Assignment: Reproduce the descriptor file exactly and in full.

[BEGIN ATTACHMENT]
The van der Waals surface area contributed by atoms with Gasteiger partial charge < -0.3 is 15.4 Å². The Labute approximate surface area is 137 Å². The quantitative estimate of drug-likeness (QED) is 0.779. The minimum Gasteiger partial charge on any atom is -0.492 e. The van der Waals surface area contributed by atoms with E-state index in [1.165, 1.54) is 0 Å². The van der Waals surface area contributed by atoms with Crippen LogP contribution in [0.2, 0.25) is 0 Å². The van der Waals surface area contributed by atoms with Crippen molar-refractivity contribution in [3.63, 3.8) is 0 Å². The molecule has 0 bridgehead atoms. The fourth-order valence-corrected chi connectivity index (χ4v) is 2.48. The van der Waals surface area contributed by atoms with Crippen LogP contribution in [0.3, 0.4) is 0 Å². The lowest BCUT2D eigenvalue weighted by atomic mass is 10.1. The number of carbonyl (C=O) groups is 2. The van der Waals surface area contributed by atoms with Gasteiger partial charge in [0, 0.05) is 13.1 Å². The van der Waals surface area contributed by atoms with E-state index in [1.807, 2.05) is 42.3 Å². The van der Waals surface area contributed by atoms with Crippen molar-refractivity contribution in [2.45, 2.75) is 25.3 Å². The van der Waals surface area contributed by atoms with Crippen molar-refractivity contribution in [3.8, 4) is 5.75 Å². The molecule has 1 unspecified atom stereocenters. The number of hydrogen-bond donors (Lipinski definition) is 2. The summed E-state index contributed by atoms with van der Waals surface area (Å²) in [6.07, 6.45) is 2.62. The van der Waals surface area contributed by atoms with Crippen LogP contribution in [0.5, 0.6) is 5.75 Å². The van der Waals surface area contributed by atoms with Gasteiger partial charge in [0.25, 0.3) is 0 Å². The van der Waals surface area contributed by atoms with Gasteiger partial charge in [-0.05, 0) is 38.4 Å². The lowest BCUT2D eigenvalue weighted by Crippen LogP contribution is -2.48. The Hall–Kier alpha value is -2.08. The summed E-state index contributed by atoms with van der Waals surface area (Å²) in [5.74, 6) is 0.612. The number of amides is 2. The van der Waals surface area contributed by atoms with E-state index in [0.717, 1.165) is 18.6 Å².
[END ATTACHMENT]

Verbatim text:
The van der Waals surface area contributed by atoms with Gasteiger partial charge < -0.3 is 15.4 Å². The Labute approximate surface area is 137 Å². The quantitative estimate of drug-likeness (QED) is 0.779. The minimum Gasteiger partial charge on any atom is -0.492 e. The van der Waals surface area contributed by atoms with E-state index in [1.165, 1.54) is 0 Å². The van der Waals surface area contributed by atoms with Crippen LogP contribution in [0.2, 0.25) is 0 Å². The van der Waals surface area contributed by atoms with Crippen molar-refractivity contribution in [3.63, 3.8) is 0 Å². The molecule has 0 bridgehead atoms. The fourth-order valence-corrected chi connectivity index (χ4v) is 2.48. The van der Waals surface area contributed by atoms with Crippen LogP contribution in [0.3, 0.4) is 0 Å². The lowest BCUT2D eigenvalue weighted by atomic mass is 10.1. The number of carbonyl (C=O) groups is 2. The van der Waals surface area contributed by atoms with Gasteiger partial charge in [0, 0.05) is 13.1 Å². The van der Waals surface area contributed by atoms with E-state index in [1.807, 2.05) is 42.3 Å². The van der Waals surface area contributed by atoms with Crippen molar-refractivity contribution in [2.45, 2.75) is 25.3 Å². The van der Waals surface area contributed by atoms with Crippen molar-refractivity contribution in [3.8, 4) is 5.75 Å². The molecule has 1 unspecified atom stereocenters. The number of hydrogen-bond donors (Lipinski definition) is 2. The summed E-state index contributed by atoms with van der Waals surface area (Å²) in [6.07, 6.45) is 2.62. The van der Waals surface area contributed by atoms with Crippen LogP contribution in [0.5, 0.6) is 5.75 Å². The van der Waals surface area contributed by atoms with Gasteiger partial charge in [0.25, 0.3) is 0 Å². The van der Waals surface area contributed by atoms with Gasteiger partial charge in [-0.05, 0) is 38.4 Å². The lowest BCUT2D eigenvalue weighted by Crippen LogP contribution is -2.48. The Hall–Kier alpha value is -2.08. The summed E-state index contributed by atoms with van der Waals surface area (Å²) in [5.74, 6) is 0.612. The number of amides is 2. The van der Waals surface area contributed by atoms with E-state index in [0.717, 1.165) is 18.6 Å².